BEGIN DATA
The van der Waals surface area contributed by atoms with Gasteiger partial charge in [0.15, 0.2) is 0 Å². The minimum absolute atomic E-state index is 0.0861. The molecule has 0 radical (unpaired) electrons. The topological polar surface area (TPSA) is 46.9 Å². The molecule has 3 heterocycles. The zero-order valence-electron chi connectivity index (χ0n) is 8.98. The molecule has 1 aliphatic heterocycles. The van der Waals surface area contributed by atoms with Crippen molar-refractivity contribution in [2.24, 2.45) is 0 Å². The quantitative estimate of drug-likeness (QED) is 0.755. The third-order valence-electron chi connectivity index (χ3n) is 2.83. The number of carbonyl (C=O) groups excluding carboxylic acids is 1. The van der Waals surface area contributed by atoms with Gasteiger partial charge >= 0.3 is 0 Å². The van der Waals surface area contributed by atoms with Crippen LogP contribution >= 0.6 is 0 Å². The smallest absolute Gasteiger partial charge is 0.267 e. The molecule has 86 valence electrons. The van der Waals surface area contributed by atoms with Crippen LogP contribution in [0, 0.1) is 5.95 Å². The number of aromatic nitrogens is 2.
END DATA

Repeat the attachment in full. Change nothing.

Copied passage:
The van der Waals surface area contributed by atoms with Gasteiger partial charge in [0.15, 0.2) is 0 Å². The minimum absolute atomic E-state index is 0.0861. The molecule has 0 radical (unpaired) electrons. The topological polar surface area (TPSA) is 46.9 Å². The molecule has 3 heterocycles. The zero-order valence-electron chi connectivity index (χ0n) is 8.98. The molecule has 1 aliphatic heterocycles. The van der Waals surface area contributed by atoms with Crippen molar-refractivity contribution in [2.24, 2.45) is 0 Å². The quantitative estimate of drug-likeness (QED) is 0.755. The third-order valence-electron chi connectivity index (χ3n) is 2.83. The number of carbonyl (C=O) groups excluding carboxylic acids is 1. The van der Waals surface area contributed by atoms with Gasteiger partial charge >= 0.3 is 0 Å². The van der Waals surface area contributed by atoms with Crippen LogP contribution >= 0.6 is 0 Å². The smallest absolute Gasteiger partial charge is 0.267 e. The molecule has 86 valence electrons. The van der Waals surface area contributed by atoms with Crippen LogP contribution in [0, 0.1) is 5.95 Å². The number of aromatic nitrogens is 2.